Interview with Myrlie Evers
QUESTION 33
INTERVIEWER:

, WHEN MEREDITH WAS ENROLLED AT THE UNIVERSITY HOW DID YOU FEEL? WAS IT A TRIUMPH, VICTORY, WHAT WAS YOUR FEELING AT THAT POINT?

Myrlie Evers:

When Meredith enrolled in Old Miss it was a triumph. It was something that many people had worked for. It validated the legal system. It validated the NAACP's approach to this issue. It validated Medgar's involvement and the sacrifices, the hard work that he had put forth to try to help Meredith get in, and I think it validated Meredith in his ability to stick to it and see it through. And knowing full well that once he enrolled for the most part, he was going to be on his own, and he would have to survive by his strengths, and his wit. We did what you would call almost dance in the street as a result of it, because it was a major breakthrough. It said indeed that there is hope, and that we are moving forward and that perhaps the sacrifices that had been made had been worth it, because we are talking about not just one man's education, but what will happen for the rest of other generations yet to come. And we celebrated.

CAMERA CREW MEMBER:

TAKE TWENTY-SEVEN.

Orlando Bagwell:

—WHETHER THAT STRATEGY, WHETHER MEDGAR FELT THAT STRATEGY WORKED IN MISSISSIPPI AND I'D LIKE TO GET INTO IT BY GIVING US A SENSE OF REFERENCE THAT FREEDOM RIDES HAD GOTTEN INTO JACKSON. THESE KINDS OF THINGS WERE THINGS THAT MADE HIM KIND OF DEAL WITH IT, YOU KNOW, SO THAT IT WORKS IN THE CONTEXT OF THE STORY.

Myrlie Evers:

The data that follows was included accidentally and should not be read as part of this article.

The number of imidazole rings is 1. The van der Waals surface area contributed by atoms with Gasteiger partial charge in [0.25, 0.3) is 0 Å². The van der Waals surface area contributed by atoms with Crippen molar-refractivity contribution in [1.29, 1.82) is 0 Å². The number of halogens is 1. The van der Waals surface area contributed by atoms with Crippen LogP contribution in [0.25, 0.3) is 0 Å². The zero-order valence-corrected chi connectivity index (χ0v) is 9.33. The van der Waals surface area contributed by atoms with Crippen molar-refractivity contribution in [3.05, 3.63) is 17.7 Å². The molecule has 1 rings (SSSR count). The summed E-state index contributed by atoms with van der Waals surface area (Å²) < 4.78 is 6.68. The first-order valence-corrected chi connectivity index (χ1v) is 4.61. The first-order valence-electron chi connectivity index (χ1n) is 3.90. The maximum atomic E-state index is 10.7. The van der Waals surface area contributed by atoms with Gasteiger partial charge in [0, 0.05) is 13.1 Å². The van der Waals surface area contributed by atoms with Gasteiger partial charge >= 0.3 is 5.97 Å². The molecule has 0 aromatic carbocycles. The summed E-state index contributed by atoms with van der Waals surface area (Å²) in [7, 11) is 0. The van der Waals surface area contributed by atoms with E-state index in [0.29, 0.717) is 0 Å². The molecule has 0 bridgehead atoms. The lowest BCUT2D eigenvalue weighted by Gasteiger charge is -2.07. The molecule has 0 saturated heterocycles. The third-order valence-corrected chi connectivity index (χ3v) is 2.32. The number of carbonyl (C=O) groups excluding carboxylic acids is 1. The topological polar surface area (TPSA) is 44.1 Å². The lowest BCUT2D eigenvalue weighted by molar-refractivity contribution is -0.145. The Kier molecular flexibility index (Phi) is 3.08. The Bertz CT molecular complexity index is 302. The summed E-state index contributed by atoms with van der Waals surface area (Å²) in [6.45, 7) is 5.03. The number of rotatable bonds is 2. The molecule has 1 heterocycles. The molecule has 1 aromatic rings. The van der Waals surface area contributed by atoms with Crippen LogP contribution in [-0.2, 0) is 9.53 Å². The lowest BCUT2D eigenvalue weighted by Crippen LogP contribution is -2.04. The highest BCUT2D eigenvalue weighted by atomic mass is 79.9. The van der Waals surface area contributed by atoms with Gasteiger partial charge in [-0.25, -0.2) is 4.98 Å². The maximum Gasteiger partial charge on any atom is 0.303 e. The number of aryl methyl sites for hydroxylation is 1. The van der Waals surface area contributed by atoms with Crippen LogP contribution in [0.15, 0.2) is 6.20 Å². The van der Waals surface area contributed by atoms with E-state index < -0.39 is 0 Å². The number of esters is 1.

How can I describe Medgar in terms of being violent or nonviolent? , Medgar worked for the NAACP and certainly went along with the NAACP in their support in terms of legal redress, however, I have to say that he was not totally a nonviolent man. He believed in doing things in a nonviolent way if they could be accomplished in that manner. In Medgar's very early years of activity, when we lived in Mound Bayou, Mississippi, he started there the formation of a Mau Mau group based on the other Mau Maus that we know so well, Jomo Kenyatta and others. And he felt at that time that the only way we could gain our rights would be through violent action. He changed his mind, of course, but as he grew in his job in the NAACP, he found it necessary to have both sides. I recall an incident when he rode on a bus from Meridian to Jackson, Mississippi and at that time he was possibly the only black, maybe one other on the bus, and was hit, almost drug off of the bus. Medgar's inclination was to fight back but his common sense ruled and he realized that he would have been murdered right there on the spot. But he took that anger and that frustration to fuel himself for nonviolence in his activities. But when the students came along with their spontaneity, with their willingness to be hurt and to strike back if necessary, I think it was kind of a turning point for him. And he began to question the legal method and thought perhaps what we had to do was to perhaps arm ourselves. And that had not quite gelled in his mind as to exactly what he was going to do and that happened just before his death. Now, we had guns in our house in every room. I slept with a small revolver next to me on the nightstand. He slept with a rifle next to him, we had one in the hall, we had one in the front room. He had one with him the night that he was killed. And we often talked about that and he said, "Yes I will use it if it's necessary to protect myself, to protect my family, to protect my friends. However, Myrlie, one may never know if one will be able to get to the gun in time." And the night that he was killed, it was right there next to him, and he didn't have a chance to use it. And, and there was this, this switch and this change because he felt that perhaps we weren't moving fast enough, that the legal way was just a little bit too slow. I think Medgar was at a point in time where he was really questioning where he stood in the whole nonviolent movement.